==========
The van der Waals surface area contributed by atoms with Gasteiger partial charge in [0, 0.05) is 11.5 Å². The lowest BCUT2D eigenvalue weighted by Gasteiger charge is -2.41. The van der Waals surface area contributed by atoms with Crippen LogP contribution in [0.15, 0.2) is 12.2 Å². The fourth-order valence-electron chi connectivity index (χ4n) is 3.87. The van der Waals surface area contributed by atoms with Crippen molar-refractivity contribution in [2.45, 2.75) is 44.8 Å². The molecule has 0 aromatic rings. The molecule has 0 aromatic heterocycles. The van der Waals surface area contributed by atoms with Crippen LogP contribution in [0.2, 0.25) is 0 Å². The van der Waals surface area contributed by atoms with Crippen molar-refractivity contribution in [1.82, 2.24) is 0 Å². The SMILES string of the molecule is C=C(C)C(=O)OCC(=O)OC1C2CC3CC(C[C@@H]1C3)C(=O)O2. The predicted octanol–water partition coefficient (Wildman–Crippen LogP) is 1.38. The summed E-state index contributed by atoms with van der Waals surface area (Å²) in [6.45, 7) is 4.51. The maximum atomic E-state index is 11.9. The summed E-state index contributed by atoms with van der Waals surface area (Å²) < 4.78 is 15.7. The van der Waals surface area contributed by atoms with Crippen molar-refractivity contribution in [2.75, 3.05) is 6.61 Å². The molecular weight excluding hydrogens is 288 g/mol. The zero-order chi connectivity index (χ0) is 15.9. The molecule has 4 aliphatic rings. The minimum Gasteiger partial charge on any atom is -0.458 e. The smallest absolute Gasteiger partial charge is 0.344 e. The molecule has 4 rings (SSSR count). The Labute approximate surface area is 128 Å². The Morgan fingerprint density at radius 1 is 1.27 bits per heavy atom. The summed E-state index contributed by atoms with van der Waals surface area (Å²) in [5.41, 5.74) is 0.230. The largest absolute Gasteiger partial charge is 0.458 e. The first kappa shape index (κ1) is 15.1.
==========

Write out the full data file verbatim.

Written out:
The van der Waals surface area contributed by atoms with Gasteiger partial charge in [0, 0.05) is 11.5 Å². The lowest BCUT2D eigenvalue weighted by Gasteiger charge is -2.41. The van der Waals surface area contributed by atoms with Crippen LogP contribution in [0.15, 0.2) is 12.2 Å². The fourth-order valence-electron chi connectivity index (χ4n) is 3.87. The van der Waals surface area contributed by atoms with Crippen molar-refractivity contribution in [2.45, 2.75) is 44.8 Å². The molecule has 0 aromatic rings. The molecule has 0 aromatic heterocycles. The van der Waals surface area contributed by atoms with Crippen LogP contribution in [0.2, 0.25) is 0 Å². The van der Waals surface area contributed by atoms with Crippen molar-refractivity contribution in [1.82, 2.24) is 0 Å². The SMILES string of the molecule is C=C(C)C(=O)OCC(=O)OC1C2CC3CC(C[C@@H]1C3)C(=O)O2. The predicted octanol–water partition coefficient (Wildman–Crippen LogP) is 1.38. The summed E-state index contributed by atoms with van der Waals surface area (Å²) in [6.45, 7) is 4.51. The maximum atomic E-state index is 11.9. The summed E-state index contributed by atoms with van der Waals surface area (Å²) < 4.78 is 15.7. The van der Waals surface area contributed by atoms with Crippen molar-refractivity contribution in [2.75, 3.05) is 6.61 Å². The molecular weight excluding hydrogens is 288 g/mol. The zero-order chi connectivity index (χ0) is 15.9. The molecule has 4 aliphatic rings. The minimum Gasteiger partial charge on any atom is -0.458 e. The smallest absolute Gasteiger partial charge is 0.344 e. The molecule has 4 rings (SSSR count). The Labute approximate surface area is 128 Å². The Morgan fingerprint density at radius 1 is 1.27 bits per heavy atom. The summed E-state index contributed by atoms with van der Waals surface area (Å²) in [5.41, 5.74) is 0.230. The largest absolute Gasteiger partial charge is 0.458 e. The first kappa shape index (κ1) is 15.1.